Rukhmabai Raut was one of the first practicing female doctors in British India and a woman who stood against the practice of ‘Hindu Marriage’. On this day in 1864, Rukhmabai was born to Janardhan Pandurang and Jayantibai who came from a community of carpenters (suthars) in Mumbai. To honour her on her 153rd birthday, Google has dedicated its doodle showing a lady with a stethoscope around her neck, surrounded by women patients and nurses in a hospital.
At an early age of 11, Rukhmabai was married to Dadaji Bhikaji without her consent as child marriage was a common practice at those times in the country. Though she was allowed to complete her education, her husband Dadaji Bhikaji Raut gradually forced her to live with him.
In a petition to the Bombay High Court in March 1884, Dadaji plead to restore conjugal rights of the husband over his wife, and the court in its judgement directed Rukhmabai to comply or to go to prison. Rukhmabai refused and told the British India Court that she would suffer imprisonment rather than entering into conjugal relationship with her husband.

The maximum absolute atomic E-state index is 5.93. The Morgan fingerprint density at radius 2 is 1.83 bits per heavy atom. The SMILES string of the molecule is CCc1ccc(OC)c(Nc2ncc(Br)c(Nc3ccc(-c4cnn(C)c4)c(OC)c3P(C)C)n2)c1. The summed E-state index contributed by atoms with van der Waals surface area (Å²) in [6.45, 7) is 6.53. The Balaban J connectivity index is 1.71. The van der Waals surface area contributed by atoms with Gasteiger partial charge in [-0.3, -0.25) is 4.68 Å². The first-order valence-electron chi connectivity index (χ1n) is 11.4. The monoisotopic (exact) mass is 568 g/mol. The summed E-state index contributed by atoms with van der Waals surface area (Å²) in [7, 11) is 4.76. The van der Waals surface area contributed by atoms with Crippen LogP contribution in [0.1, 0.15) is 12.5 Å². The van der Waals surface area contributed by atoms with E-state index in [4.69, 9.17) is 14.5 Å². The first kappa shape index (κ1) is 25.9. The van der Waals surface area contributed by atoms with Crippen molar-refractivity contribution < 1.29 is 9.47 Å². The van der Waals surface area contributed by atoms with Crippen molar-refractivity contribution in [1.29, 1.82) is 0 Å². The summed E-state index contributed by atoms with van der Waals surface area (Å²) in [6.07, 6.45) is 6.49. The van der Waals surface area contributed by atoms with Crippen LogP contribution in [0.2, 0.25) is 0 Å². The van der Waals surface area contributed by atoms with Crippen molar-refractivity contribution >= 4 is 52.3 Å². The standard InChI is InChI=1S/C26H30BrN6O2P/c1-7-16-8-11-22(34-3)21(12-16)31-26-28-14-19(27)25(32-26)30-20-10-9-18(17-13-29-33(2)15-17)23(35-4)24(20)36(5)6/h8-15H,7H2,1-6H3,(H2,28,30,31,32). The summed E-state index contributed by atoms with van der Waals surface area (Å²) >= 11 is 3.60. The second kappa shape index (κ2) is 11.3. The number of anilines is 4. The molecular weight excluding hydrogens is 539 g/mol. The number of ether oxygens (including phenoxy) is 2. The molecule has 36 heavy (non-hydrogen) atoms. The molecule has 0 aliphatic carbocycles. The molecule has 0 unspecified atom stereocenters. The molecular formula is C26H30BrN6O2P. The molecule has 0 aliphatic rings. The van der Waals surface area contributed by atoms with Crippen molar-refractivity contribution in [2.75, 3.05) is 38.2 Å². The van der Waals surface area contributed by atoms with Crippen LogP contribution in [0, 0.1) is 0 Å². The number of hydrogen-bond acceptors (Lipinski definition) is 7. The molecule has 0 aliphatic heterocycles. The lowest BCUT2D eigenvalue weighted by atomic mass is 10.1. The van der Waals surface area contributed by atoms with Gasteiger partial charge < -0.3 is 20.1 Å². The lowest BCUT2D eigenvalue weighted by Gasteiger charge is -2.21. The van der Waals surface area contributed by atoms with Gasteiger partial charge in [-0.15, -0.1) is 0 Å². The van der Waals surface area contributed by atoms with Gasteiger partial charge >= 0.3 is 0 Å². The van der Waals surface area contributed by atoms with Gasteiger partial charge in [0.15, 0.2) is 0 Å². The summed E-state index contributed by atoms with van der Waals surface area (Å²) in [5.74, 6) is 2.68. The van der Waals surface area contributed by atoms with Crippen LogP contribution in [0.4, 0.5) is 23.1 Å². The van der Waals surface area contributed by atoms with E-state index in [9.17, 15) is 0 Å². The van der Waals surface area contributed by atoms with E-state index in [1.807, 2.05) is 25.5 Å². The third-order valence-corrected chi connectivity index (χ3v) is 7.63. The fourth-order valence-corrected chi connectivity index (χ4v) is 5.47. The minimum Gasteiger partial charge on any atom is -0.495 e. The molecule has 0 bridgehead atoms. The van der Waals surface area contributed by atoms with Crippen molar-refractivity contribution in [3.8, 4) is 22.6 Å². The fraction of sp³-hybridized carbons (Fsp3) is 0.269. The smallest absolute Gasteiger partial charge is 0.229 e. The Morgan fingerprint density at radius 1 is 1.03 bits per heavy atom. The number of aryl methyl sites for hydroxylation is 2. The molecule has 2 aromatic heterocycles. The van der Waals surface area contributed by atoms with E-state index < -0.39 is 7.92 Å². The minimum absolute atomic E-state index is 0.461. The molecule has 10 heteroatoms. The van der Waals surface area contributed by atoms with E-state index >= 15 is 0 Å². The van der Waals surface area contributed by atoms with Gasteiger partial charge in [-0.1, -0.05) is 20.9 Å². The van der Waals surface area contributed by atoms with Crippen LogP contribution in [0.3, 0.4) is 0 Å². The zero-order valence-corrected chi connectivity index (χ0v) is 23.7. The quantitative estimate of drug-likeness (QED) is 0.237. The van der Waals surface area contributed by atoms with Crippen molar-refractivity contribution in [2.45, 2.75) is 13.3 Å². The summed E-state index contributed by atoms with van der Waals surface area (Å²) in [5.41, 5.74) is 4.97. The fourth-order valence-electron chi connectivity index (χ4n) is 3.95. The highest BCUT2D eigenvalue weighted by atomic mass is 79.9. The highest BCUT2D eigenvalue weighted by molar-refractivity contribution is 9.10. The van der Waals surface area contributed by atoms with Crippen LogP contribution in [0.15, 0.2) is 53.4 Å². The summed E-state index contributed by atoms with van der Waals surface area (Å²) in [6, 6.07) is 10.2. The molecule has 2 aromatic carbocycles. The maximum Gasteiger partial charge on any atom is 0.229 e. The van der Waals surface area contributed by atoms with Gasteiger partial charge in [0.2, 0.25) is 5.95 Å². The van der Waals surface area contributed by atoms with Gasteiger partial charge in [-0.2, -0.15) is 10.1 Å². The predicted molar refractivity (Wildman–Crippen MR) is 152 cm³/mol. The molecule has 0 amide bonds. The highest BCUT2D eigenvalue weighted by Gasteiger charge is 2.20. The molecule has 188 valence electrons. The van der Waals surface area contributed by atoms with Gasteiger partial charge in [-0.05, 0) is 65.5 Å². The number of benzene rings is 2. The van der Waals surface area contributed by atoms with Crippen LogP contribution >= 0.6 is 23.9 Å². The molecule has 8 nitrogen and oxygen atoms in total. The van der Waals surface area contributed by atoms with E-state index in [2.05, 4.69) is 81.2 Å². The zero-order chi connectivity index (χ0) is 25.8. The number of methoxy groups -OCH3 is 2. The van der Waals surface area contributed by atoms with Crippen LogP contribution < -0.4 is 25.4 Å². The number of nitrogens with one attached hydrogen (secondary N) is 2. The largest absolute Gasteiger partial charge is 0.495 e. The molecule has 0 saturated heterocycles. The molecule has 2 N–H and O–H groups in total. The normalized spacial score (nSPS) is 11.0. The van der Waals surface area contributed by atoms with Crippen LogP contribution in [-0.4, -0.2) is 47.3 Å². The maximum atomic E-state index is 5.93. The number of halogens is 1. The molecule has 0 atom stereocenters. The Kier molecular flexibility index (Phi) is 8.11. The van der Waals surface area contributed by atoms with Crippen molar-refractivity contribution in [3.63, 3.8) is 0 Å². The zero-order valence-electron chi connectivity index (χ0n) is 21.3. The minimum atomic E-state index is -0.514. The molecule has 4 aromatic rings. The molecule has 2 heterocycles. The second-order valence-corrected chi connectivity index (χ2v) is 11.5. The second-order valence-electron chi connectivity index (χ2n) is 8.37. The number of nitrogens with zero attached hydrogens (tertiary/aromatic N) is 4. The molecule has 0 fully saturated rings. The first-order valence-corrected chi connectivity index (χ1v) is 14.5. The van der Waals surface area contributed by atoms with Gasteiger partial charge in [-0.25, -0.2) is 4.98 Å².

68 years after her bold step, the Hindu Marriage Act was passed in 1955 that recognised the consent of both husband and wife before entering into a conjugal relationship.
Under the pseudonym A Hindu Lady, Rukhmabai wrote numerous letters in the newspapers and won the support of many. When she expressed a wish to study medicine, a fund was created to support her travel and study in England at the London School of Medicine. She subsequently went to England and returned to India as a qualified physician and worked for many years in a women’s hospital in Rajkot.
Apart from being a doctor, Rukhmabai also worked for social causes. She wrote boldly against child marriage and women’s seclusion (purdah). On September 25, 1991, at the age of 91, Rukhmabai breathed her last.